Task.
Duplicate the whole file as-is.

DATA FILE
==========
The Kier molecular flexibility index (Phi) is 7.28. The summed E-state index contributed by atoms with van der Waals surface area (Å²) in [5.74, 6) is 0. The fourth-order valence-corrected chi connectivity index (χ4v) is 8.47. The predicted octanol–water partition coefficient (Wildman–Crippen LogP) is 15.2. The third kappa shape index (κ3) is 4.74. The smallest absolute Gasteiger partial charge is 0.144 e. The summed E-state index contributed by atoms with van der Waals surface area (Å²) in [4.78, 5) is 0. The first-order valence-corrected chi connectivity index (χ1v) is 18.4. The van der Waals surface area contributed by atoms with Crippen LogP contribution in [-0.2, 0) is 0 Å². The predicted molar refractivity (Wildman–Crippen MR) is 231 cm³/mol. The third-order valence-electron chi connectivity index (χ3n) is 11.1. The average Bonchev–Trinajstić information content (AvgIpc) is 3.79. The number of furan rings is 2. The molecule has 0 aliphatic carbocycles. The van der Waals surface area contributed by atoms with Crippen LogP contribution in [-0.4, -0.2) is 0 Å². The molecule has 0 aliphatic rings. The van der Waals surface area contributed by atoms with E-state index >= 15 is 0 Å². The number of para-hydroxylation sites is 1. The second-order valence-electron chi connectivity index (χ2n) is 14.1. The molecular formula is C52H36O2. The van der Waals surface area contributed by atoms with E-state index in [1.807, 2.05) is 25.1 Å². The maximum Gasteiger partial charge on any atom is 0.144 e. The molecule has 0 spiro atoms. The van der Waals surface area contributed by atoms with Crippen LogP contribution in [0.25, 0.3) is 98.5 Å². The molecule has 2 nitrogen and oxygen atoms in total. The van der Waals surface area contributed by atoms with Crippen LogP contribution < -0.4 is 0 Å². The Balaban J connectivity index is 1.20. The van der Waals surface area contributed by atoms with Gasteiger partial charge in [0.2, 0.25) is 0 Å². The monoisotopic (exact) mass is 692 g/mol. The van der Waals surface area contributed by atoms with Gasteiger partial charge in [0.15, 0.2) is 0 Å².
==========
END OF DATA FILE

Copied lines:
The Kier molecular flexibility index (Phi) is 7.28. The summed E-state index contributed by atoms with van der Waals surface area (Å²) in [5.74, 6) is 0. The fourth-order valence-corrected chi connectivity index (χ4v) is 8.47. The predicted octanol–water partition coefficient (Wildman–Crippen LogP) is 15.2. The third kappa shape index (κ3) is 4.74. The smallest absolute Gasteiger partial charge is 0.144 e. The summed E-state index contributed by atoms with van der Waals surface area (Å²) in [4.78, 5) is 0. The first-order valence-corrected chi connectivity index (χ1v) is 18.4. The van der Waals surface area contributed by atoms with Crippen LogP contribution in [-0.2, 0) is 0 Å². The predicted molar refractivity (Wildman–Crippen MR) is 231 cm³/mol. The third-order valence-electron chi connectivity index (χ3n) is 11.1. The average Bonchev–Trinajstić information content (AvgIpc) is 3.79. The number of furan rings is 2. The molecule has 0 aliphatic carbocycles. The van der Waals surface area contributed by atoms with Crippen LogP contribution in [-0.4, -0.2) is 0 Å². The molecule has 0 aliphatic rings. The van der Waals surface area contributed by atoms with E-state index >= 15 is 0 Å². The number of para-hydroxylation sites is 1. The second-order valence-electron chi connectivity index (χ2n) is 14.1. The molecular formula is C52H36O2. The van der Waals surface area contributed by atoms with E-state index in [1.807, 2.05) is 25.1 Å². The maximum Gasteiger partial charge on any atom is 0.144 e. The molecule has 0 spiro atoms. The van der Waals surface area contributed by atoms with Crippen LogP contribution in [0.25, 0.3) is 98.5 Å². The molecule has 2 nitrogen and oxygen atoms in total. The van der Waals surface area contributed by atoms with Crippen LogP contribution < -0.4 is 0 Å². The Balaban J connectivity index is 1.20. The van der Waals surface area contributed by atoms with Gasteiger partial charge in [0.2, 0.25) is 0 Å². The monoisotopic (exact) mass is 692 g/mol. The van der Waals surface area contributed by atoms with Gasteiger partial charge in [0.15, 0.2) is 0 Å².